All the references to Mark Millar’s infamous “Orson Welles was doing a Batman movie hoax” of 2003 in this piece by Brad Ricca suggest to me that this is another clever hoax: the claim that in the May 1937 issue of More Fun featuring Doctor Occult, the Siegel and Shuster team has drawn a familiarly shaped proto-Bat-man. The actual Batman first appeared in Detective Comics #27 (May 1939).
Although Superman was the most famous creation of the Siegel and Shuster team, it wasn’t their first work. They had already created Doctor Occult for More Fun in 1935. According to Ricca, author of the excellent biography of the Superman creators, Superboys, the timing lends itself to a host of theories:
The two panels have visual similarities, but here’s where it gets really interesting: two issues after the Doctor Occult story in More Fun, Kane himself began contributing to the magazine, meaning that he surely must have been familiar with Siegel and Shuster’s work. And the editor on More Fun in 1937 who gave Kane his first work there? None other than Vin Sullivan, the man who would then allegedly ask Kane to pitch a new superhero to him, just like one of Siegel and Shuster’s, barely two years later.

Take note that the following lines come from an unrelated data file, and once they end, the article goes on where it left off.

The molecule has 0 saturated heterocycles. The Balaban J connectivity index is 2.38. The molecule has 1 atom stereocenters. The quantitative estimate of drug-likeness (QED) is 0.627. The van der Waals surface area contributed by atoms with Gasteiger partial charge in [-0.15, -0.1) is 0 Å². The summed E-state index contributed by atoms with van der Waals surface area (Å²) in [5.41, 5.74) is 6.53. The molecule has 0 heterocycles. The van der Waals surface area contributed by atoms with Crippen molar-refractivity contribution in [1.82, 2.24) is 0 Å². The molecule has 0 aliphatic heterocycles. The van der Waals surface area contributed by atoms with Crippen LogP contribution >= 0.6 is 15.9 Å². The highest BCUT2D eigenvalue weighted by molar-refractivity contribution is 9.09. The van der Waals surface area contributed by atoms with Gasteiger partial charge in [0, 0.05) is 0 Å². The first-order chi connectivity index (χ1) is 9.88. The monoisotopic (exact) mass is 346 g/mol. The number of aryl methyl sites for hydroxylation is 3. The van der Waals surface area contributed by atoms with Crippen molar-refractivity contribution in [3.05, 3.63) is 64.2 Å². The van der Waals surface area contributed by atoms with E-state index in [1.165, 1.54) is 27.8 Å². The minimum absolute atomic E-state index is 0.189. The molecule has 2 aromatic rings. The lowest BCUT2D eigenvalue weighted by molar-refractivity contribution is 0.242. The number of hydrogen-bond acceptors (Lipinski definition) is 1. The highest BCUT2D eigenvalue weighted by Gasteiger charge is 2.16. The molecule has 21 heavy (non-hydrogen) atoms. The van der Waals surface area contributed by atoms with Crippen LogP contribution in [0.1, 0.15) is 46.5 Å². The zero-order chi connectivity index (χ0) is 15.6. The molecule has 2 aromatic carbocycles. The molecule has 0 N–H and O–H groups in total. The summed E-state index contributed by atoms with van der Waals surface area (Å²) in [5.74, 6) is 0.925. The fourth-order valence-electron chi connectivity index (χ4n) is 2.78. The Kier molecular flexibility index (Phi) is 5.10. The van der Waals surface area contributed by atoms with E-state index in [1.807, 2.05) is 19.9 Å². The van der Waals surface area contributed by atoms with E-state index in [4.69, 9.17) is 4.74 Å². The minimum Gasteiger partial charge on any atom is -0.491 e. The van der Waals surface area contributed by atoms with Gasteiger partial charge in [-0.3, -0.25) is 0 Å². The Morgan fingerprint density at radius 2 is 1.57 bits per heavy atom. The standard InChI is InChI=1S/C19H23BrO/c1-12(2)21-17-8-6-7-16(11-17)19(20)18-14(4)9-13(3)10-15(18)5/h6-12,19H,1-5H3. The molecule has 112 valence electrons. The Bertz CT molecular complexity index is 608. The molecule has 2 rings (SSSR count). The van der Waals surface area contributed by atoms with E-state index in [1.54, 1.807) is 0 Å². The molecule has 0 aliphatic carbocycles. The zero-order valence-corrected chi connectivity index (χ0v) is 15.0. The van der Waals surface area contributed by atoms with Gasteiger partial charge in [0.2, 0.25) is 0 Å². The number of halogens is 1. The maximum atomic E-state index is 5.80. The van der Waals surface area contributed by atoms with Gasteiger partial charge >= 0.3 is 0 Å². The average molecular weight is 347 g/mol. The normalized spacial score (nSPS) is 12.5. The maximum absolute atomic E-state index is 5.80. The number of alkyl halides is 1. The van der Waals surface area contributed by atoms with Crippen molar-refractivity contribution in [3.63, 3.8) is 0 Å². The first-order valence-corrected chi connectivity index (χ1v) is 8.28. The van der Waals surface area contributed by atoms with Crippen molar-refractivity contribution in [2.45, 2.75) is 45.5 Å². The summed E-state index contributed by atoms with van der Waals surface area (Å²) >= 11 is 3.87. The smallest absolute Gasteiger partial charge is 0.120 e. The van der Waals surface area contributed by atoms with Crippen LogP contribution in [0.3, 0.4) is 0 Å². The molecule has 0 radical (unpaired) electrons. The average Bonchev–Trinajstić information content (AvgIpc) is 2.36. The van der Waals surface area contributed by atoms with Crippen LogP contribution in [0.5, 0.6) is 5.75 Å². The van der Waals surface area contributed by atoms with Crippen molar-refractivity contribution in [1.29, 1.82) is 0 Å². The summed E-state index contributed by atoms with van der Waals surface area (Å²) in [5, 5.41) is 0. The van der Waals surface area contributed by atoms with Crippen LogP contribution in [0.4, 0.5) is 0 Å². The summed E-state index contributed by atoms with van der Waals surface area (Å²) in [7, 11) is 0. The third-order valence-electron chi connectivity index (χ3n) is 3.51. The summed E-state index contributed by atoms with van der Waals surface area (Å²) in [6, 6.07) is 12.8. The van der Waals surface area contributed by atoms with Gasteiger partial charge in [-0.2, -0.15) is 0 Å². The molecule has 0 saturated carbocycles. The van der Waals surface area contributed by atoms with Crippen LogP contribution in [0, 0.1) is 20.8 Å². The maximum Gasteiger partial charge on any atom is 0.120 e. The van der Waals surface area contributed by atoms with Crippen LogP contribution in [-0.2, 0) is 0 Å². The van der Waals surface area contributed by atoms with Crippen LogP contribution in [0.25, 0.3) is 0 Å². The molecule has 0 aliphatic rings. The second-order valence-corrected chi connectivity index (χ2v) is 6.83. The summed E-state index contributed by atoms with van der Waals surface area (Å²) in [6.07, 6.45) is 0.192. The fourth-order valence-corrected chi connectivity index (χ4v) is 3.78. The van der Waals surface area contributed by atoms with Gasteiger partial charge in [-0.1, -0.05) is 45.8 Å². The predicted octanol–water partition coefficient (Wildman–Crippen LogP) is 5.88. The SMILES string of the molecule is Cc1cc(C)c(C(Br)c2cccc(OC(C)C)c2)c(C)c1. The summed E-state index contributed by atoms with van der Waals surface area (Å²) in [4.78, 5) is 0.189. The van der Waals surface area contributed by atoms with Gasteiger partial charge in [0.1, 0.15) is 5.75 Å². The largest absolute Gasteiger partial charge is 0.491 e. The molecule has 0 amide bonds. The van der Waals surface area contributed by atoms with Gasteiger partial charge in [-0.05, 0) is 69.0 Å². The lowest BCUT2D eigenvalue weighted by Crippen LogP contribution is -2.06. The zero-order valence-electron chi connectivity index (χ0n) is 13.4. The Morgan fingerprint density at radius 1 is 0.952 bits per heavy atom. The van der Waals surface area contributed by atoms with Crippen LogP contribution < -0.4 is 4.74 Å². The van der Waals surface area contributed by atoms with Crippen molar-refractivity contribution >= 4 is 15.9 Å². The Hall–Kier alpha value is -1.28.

Ricca doesn’t draw any conclusions on why this was done or whether it was some kind of in joke. As I said, the frequent mentions of hoaxes, made me suspicious of this but in a tweet, Ricca says it’s not a hoax:
— BradRicca (@BradJRicca) October 1, 2013
That said, if it were it would be a pretty clever gag, laying as it does on comics scholars who study the publishing history of Major Malcolm Wheeler-Nicholson. And the truth is both Shuster and the swipe-happy Kane were drawing on familiar Dracula images. So this is almost certainly a case of swiping the same influence.
Heidi MacDonald is the founder and editor in chief of The Beat. In the past, she worked for Disney, DC Comics, Fox and Publishers Weekly. She can be heard regularly on the More To Come Podcast. She likes coffee, cats and noble struggle.